An eye-opening item in the 2018 defense budget request is the serious money that the U.S. Army is pumping into its arsenal of high-tech missiles and munitions.
The justification is simple: Army leaders fear they have insufficient firepower to go head to head against Russia if war broke out in Eastern Europe. They want to ramp up production, and soon.
They are asking for $3 billion worth of missiles and precision-guided munitions in the 2018 budget, and have submitted to Congress an additional $2.3 billion munitions wish list as part of the military’s “unfunded requirements” the services send to Capitol Hill every year.
And this is only the beginning of what senior Army commanders believe should be a long-term buildup in preparation for possible Russian aggression. The United States, they argue, cannot afford to deploy sufficient anti-missile systems to defeat a Russian volley, but instead, should amass a large enough arsenal of advanced weapons to discourage an attack in the first place.
A ramp-up in munitions manufacturing is a direct consequence of the Army’s shift toward “offensive deterrence,” observed Hamilton Cook, senior analyst at the consulting firm Avascent.
“What you’re really seeing in the budget is a shift to offensive fires.”
The Army is feeling pressure to scale up production to level the playing field, as Russia has a much larger inventory of short-range missiles and artillery shells. The budget would fund orders for interceptor missiles like Patriot, but there is an even greater emphasis on tactical missiles and precision-guided rocket artillery, Cook noted. Production of the Army’s guided multiple launch rocket systems would increase from 6,000 to 10,000 per year by 2020.
“This is an area of need where we are shorthanded,” Cook said. These munitions will be needed “if we’re looking at a return to combined arms warfare.”
The budget also would accelerate the development of a new “long-range precision fires” missile for deep-strike offensive attacks. The Army is seeking $102 million to build two prototypes by 2019. This program is viewed as essential to counter Russian missiles that currently out-range U.S. weapons.
Russia for decades has sought to modernize its conventional tactical weapons and bulk up its inventory to become less dependent on nuclear weapons. Russia easily could annihilate NATO and the United States with its nuclear-tipped missiles, but the U.S. has more than enough nukes to deter global destruction.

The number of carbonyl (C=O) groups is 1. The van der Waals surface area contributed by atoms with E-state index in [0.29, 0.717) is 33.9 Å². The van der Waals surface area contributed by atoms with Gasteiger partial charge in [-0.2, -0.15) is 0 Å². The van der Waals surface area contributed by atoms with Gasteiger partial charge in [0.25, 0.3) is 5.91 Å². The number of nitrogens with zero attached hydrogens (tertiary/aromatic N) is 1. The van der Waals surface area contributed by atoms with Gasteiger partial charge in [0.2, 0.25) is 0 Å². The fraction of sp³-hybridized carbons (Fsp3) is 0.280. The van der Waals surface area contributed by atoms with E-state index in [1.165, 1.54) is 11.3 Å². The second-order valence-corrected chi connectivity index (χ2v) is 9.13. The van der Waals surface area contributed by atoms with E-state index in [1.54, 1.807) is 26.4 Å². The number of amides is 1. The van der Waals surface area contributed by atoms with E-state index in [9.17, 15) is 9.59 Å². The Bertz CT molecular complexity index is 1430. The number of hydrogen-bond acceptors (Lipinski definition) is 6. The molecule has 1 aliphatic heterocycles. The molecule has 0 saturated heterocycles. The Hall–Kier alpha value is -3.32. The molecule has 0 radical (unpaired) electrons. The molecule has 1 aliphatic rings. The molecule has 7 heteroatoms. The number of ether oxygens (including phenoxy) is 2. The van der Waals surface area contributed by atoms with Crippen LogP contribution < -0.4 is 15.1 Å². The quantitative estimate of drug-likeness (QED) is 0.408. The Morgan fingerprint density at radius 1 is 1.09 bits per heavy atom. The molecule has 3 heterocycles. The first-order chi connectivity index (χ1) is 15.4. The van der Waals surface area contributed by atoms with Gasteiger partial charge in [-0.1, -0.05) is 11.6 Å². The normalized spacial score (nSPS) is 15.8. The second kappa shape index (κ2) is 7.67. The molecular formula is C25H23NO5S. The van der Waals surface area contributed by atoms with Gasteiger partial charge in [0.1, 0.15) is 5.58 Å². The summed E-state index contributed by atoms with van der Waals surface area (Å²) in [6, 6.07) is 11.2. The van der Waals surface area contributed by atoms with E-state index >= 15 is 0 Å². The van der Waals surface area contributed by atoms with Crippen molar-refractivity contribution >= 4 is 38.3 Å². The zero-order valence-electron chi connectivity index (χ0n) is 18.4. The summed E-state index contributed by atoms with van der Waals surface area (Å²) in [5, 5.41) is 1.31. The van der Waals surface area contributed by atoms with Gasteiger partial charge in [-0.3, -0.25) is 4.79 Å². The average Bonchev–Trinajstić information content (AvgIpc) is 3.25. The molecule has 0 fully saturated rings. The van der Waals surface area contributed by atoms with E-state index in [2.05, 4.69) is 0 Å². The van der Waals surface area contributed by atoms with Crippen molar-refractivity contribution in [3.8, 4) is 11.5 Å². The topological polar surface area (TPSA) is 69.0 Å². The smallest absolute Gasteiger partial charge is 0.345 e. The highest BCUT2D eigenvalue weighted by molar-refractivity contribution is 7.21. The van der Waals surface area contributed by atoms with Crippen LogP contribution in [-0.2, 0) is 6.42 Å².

Since the first Gulf War, Russia has pursued arms programs such as a conventional long-range strike to build a robust non-strategic force.
A high-level Army official recently laid out the situation in blunt terms. “The most likely adversary in the near term is North Korea,” he said. “The most dangerous adversary in the out-years is Russia.”
The size, scale, and scope of Russia’s missile force is keeping generals up at night, the official told an industry conference, requesting that he not be quoted by name. “The problem is the numbers. They have such an inventory that we can’t keep pace,” he said. “Can we shoot them down? Yes, but the question becomes for how long.”
The official repeated the complaint that others have leveled about Russia: Its deployment of weapons that violate a 1987 arms control treaty that bans ground-launched ballistic and cruise missiles with ranges of between 500 and 5,500 km. Many of Russia’s tactical ballistic missiles can reach 1,000 km, the official said. “Whereas all our systems go 499 clicks.”
Many lawmakers on Capitol Hill are prepared to support the Army’s big munitions budget, Cook said. “They are very concerned about the air and missile defense gap.”
The Army’s goal is to gain leverage in the “numbers game,” said Jim Tinsley, Avascent managing director. “They extend the inventory, so it forces us to defend before they start applying the more expensive and precise weapons.”
U.S. enemies know the United States will only have a limited supply of anti-missile interceptors that cost six-digits. They build more cruise and ballistic missiles, the United States ups its missile defenses, and the likely outcome is that “our magazines will run out before theirs,” Tinsley said.
The Pentagon has sought to address this problem by investing in new technologies like railguns, laser weapons and high-velocity projectiles that would offer far more economical options. Those systems are still years away, however. A collection of defensive technologies and sensor networks known as “integrated air and missile defense” is how the Army and Air Force envision defeating future enemies like Russia. U.S. forces would take out enemy drones, satellites, communications, to disrupt their ability to launch missiles. This concept is still in development and has stirred some tension between the Army and the Air Force over how air forces would support troops on the ground. The Air Force, for instance, would have a primary role in shooting down enemy cruise missiles.
A war in Eastern Europe would be a testing ground for the U.S. military’s emerging concept of “multi-domain” warfare where the services are more closely interdependent. The new long-range precision fires missile will have a range 150 km longer than current Army missiles but a fight where the Russians are lobbing missiles out to 1,000 km would require help from the Air Force, Tinsley noted. “The question of which service will own the command-and-control infrastructure has been one of the biggest debates.”